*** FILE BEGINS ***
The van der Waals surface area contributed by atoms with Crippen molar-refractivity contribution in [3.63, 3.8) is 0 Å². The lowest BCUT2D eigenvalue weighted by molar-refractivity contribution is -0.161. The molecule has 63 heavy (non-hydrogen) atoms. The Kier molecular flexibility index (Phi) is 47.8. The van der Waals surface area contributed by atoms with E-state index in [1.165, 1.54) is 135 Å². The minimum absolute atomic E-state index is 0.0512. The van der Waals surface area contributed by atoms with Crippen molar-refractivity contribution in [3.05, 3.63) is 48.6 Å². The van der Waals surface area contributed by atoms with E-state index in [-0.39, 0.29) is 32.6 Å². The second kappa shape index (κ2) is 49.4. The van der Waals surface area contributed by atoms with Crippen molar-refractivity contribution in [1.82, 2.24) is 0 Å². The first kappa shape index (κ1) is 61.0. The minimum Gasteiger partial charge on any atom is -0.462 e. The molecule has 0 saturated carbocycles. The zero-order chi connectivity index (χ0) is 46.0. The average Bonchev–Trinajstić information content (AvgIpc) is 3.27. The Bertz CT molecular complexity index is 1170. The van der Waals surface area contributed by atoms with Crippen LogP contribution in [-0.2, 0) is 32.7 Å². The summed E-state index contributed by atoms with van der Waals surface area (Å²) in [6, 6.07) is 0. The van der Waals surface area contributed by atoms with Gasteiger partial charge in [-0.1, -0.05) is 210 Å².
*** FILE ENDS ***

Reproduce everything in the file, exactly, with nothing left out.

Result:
The van der Waals surface area contributed by atoms with Crippen molar-refractivity contribution in [3.63, 3.8) is 0 Å². The lowest BCUT2D eigenvalue weighted by molar-refractivity contribution is -0.161. The molecule has 63 heavy (non-hydrogen) atoms. The Kier molecular flexibility index (Phi) is 47.8. The van der Waals surface area contributed by atoms with E-state index in [1.165, 1.54) is 135 Å². The minimum absolute atomic E-state index is 0.0512. The van der Waals surface area contributed by atoms with Crippen molar-refractivity contribution in [3.05, 3.63) is 48.6 Å². The van der Waals surface area contributed by atoms with E-state index in [-0.39, 0.29) is 32.6 Å². The second kappa shape index (κ2) is 49.4. The van der Waals surface area contributed by atoms with Crippen molar-refractivity contribution in [1.82, 2.24) is 0 Å². The first kappa shape index (κ1) is 61.0. The minimum Gasteiger partial charge on any atom is -0.462 e. The molecule has 0 saturated carbocycles. The zero-order chi connectivity index (χ0) is 46.0. The average Bonchev–Trinajstić information content (AvgIpc) is 3.27. The Bertz CT molecular complexity index is 1170. The van der Waals surface area contributed by atoms with Crippen LogP contribution in [-0.2, 0) is 32.7 Å². The summed E-state index contributed by atoms with van der Waals surface area (Å²) in [6, 6.07) is 0. The van der Waals surface area contributed by atoms with Gasteiger partial charge in [-0.1, -0.05) is 210 Å².